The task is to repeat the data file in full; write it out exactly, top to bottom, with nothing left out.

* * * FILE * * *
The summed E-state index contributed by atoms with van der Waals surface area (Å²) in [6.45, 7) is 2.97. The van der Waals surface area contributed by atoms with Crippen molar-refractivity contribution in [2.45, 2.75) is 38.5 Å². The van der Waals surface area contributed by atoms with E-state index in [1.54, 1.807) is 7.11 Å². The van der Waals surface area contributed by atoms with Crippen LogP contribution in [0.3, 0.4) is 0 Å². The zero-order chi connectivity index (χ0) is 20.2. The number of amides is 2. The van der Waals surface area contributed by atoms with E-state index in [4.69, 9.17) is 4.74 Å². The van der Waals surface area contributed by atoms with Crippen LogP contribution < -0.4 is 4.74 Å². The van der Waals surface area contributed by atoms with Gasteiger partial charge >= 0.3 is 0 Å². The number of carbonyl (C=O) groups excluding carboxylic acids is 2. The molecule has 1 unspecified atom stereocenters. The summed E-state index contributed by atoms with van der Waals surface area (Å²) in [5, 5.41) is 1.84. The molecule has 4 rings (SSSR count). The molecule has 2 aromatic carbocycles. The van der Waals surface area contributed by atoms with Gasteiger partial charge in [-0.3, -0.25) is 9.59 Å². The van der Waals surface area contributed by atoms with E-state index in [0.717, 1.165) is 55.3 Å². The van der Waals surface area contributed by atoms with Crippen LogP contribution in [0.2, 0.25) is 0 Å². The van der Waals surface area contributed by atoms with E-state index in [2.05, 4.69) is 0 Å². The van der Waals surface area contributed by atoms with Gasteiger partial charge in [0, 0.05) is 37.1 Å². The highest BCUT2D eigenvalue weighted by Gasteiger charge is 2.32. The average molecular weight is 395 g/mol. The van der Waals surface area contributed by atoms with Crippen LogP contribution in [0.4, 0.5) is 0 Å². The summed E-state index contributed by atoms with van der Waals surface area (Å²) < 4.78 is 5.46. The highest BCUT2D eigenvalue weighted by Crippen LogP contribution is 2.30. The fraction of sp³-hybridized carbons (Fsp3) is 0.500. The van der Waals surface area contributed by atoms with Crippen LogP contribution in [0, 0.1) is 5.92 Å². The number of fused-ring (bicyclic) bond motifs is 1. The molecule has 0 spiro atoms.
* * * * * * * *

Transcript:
The summed E-state index contributed by atoms with van der Waals surface area (Å²) in [6.45, 7) is 2.97. The van der Waals surface area contributed by atoms with Crippen molar-refractivity contribution in [2.45, 2.75) is 38.5 Å². The van der Waals surface area contributed by atoms with E-state index in [1.54, 1.807) is 7.11 Å². The van der Waals surface area contributed by atoms with Crippen LogP contribution in [0.3, 0.4) is 0 Å². The zero-order chi connectivity index (χ0) is 20.2. The number of amides is 2. The van der Waals surface area contributed by atoms with E-state index in [4.69, 9.17) is 4.74 Å². The van der Waals surface area contributed by atoms with Crippen LogP contribution < -0.4 is 4.74 Å². The van der Waals surface area contributed by atoms with Gasteiger partial charge >= 0.3 is 0 Å². The number of carbonyl (C=O) groups excluding carboxylic acids is 2. The molecule has 1 unspecified atom stereocenters. The summed E-state index contributed by atoms with van der Waals surface area (Å²) in [5, 5.41) is 1.84. The molecule has 4 rings (SSSR count). The molecule has 2 aromatic carbocycles. The van der Waals surface area contributed by atoms with Gasteiger partial charge in [-0.3, -0.25) is 9.59 Å². The van der Waals surface area contributed by atoms with E-state index in [0.717, 1.165) is 55.3 Å². The van der Waals surface area contributed by atoms with Crippen LogP contribution in [0.2, 0.25) is 0 Å². The van der Waals surface area contributed by atoms with E-state index in [2.05, 4.69) is 0 Å². The van der Waals surface area contributed by atoms with Gasteiger partial charge in [0, 0.05) is 37.1 Å². The highest BCUT2D eigenvalue weighted by Gasteiger charge is 2.32. The average molecular weight is 395 g/mol. The van der Waals surface area contributed by atoms with Crippen LogP contribution in [0.4, 0.5) is 0 Å². The summed E-state index contributed by atoms with van der Waals surface area (Å²) < 4.78 is 5.46. The highest BCUT2D eigenvalue weighted by Crippen LogP contribution is 2.30. The fraction of sp³-hybridized carbons (Fsp3) is 0.500. The van der Waals surface area contributed by atoms with Crippen LogP contribution in [0, 0.1) is 5.92 Å². The number of fused-ring (bicyclic) bond motifs is 1. The molecule has 0 spiro atoms.